What does a rock star do for an encore?
For bass-and-keyboard player Mike Mills, a founding member of the chart-topping, globe-hopping, Grammy-winning original alt-rock band R.E.M., act two involves taking music in a whole new direction.
“I think it’s a hybrid of classical and rock and roll,” explained Mills, when asked about his latest project, “Concerto for Violin, Rock Band and String Orchestra.”
“It has elements of each.”
Elements which, in this case, spring from the divergent musical interests of two childhood friends—Mills and Grammy-nominated violinist Robert McDuffie—who met in the church choir in Macon, Ga., and went on to careers as professional musicians in parallel genres. McDuffie commissioned Mills to compose “Concerto,” with the haunting R.E.M. hit “Nightswimming”—its sweet, circular strings arranged originally by Led Zeppelin bassist John Paul Jones—as its centerpiece. The whimsical young composer David Mallamud provided additional music, and the D.C. area premier at The Music Center at Strathmore will feature McDuffie on violin with Chicago’s innovative chamber orchestra, Fifth House Ensemble, and Mills taking his usual position behind keyboard and bass with the rock band.
“The form is classical because it’s in the form of a concerto,” he explained. “Which is a piece of music that’s there to highlight the virtuosity of the soloist—in that sense, it’s a classical piece.
“There is a string orchestra—but really there’s a whole rock band in there, too. And I wrote it as six pieces of music. The defining element of strings and violin puts it into a classical world—but it’s not strictly a classical piece.”
It’s not quite rock and roll, either—but that makes sense when one considers that before Mills met his R.E.M. bandmates at the University of Georgia in Athens, he was the son of a tenor who sang on “The Ed Sullivan Show” and in the Naval Aviation Choir.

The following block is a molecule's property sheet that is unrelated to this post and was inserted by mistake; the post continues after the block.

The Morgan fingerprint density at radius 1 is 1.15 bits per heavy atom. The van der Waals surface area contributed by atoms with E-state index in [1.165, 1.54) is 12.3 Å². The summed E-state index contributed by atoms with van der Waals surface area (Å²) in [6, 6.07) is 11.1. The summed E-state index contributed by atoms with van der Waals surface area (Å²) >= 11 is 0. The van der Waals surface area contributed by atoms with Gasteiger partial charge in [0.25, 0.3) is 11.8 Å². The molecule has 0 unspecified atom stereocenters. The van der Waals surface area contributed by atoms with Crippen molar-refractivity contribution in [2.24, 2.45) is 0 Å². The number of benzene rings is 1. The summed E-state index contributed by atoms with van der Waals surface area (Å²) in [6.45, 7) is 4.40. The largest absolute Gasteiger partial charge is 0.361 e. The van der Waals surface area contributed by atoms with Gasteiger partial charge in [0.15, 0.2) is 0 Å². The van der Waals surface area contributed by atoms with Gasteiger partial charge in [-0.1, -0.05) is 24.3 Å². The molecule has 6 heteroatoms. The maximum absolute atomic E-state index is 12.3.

“For me, it feels very natural because I grew up with classical music all my life,” he said. “My father was a dramatic tenor so it was all around my house.
“My parents moved to Macon and chose the church where (McDuffie’s) mother was choir director because they had the best music program,” he chuckled. “As a result, Bobby and I spent most Sundays together, in handbell choir and youth choir.”
McDuffie went on to Juilliard, appeared as a soloist with the New York and Los Angeles Philharmonics; the Chicago, San Francisco and National Symphonies; and the Philadelphia, Cleveland and Minnesota Orchestras. His fondness for performing “Nightswimming” over the years led him to propose that Mills compose a longer work, specifically for chamber orchestra and rock band.
“I thought that was a fascinating idea,” said Mills. And even though he’s the guy who penned “Don’t Go Back to Rockville,” the 1984 hit (credited, of course, to Berry/Buck/Mills/Stipe in egalitarian R.E.M. fashion) that bands love to cover when they play Montgomery County, he is quick to point out that “Concerto” is musically sui generis.
“I don’t want to lead R.E.M. fans on,” he was careful to explain. “Other than ‘Nightswimming,’ there’s no connection to R.E.M.; it’s simply me and some amazing musicians. It’s a new chapter.”
Not that the music bears no resemblance; Mills acknowledged that there have always been some strings involved, off and on, in R.E.M.’s music. But it’s his second act, after all; he wants to present something new, and is hoping to capture an appreciative audience.
“R.E.M. fans have always been open-minded enough to enjoy whatever elements we chose to incorporate into the music,” he pointed out. “And I think that would carry through here.
“What I’m trying to do is find fans of music, whether they’re classical fans or rock and roll fans,” he added. “I think the idea here is that it’s just an entertaining half hour, regardless of where your origin of taste is.”
Concerto for Violin, Rock Band, and String Orchestra will begin at 8 p.m. Thursday, Nov. 3 at The Music Center at Strathmore, 5301 Tuckerman Lane, North Bethesda. For tickets, ranging from $35 to $65, visit www.strathmore.org or call 301-581-5100. View this event on CultureSpotMC here.